Apparently the Oscars were a good nod for CIRM, too – the 1st District Court of Appeals has upheld a lower court decision that ruled in favour of the creation of the institute. The legal challenges came from abortion opponents and anti-tax activists, who worked together to challenge the legality of the of the program, questioning whether it violated a host of laws concerning state spending, oversight, conflicts of interest, and the very structure of ballot initiatives.
The immediate result of the litigation was that CIRM has been unable to issue any of the earmarked $3 billion in bonds, although the program was able to award its first research grants (nearly $45 million worth) thanks to a combination of loans from the government and philanthropists.
While opponents will probably appeal to the California Supreme Court, everyone on the CIRM side of things seems to believe that even if the state Supreme Court opted to hear the case (and some are saying that the ruling is so strong, there’s no way the court would even hear an appeal), it would be ruled on before the end of the year, and that CIRM will be able to begin allocating their $3 billion very soon.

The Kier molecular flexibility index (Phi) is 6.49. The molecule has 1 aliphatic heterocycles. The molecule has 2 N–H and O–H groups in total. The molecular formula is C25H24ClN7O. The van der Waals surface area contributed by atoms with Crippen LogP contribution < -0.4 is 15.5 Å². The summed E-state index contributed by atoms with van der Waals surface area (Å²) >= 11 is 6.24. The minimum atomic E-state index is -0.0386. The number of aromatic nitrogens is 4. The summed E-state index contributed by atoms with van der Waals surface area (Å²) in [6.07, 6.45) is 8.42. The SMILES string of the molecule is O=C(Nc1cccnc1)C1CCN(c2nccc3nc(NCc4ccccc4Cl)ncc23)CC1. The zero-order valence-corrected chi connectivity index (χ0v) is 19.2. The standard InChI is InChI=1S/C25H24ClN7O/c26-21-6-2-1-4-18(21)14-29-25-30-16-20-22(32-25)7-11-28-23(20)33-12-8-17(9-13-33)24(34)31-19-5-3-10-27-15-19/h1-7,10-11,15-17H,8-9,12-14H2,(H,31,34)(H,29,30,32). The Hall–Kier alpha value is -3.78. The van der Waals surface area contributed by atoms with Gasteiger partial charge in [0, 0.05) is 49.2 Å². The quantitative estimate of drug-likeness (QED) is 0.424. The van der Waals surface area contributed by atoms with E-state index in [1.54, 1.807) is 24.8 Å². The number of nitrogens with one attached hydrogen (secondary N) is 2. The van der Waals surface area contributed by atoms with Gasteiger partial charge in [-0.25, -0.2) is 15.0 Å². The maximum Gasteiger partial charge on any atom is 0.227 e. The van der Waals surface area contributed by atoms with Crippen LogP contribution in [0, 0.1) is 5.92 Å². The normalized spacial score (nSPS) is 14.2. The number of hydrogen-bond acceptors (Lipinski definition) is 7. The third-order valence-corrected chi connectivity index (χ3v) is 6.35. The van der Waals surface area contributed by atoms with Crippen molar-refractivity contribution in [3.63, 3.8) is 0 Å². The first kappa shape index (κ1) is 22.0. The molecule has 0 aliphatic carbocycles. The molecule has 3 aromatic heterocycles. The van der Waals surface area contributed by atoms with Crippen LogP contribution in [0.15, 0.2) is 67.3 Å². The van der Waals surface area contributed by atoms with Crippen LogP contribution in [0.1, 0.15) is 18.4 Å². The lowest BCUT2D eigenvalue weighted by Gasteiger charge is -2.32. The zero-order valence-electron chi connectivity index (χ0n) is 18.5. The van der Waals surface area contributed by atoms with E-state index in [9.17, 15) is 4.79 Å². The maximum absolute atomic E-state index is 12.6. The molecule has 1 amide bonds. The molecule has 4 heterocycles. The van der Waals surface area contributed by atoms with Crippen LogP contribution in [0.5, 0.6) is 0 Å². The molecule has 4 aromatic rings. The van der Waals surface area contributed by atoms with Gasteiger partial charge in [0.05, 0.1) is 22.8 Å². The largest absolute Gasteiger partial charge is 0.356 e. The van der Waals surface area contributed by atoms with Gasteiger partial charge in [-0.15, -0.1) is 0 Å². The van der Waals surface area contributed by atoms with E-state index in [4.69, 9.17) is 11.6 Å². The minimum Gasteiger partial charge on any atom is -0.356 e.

Here’s to some crossed fingers and positive vibes to the state currently south of me. A lot of other states are watching CIRM intently, hoping for a role model – it’d be nice if it could be a positive role model.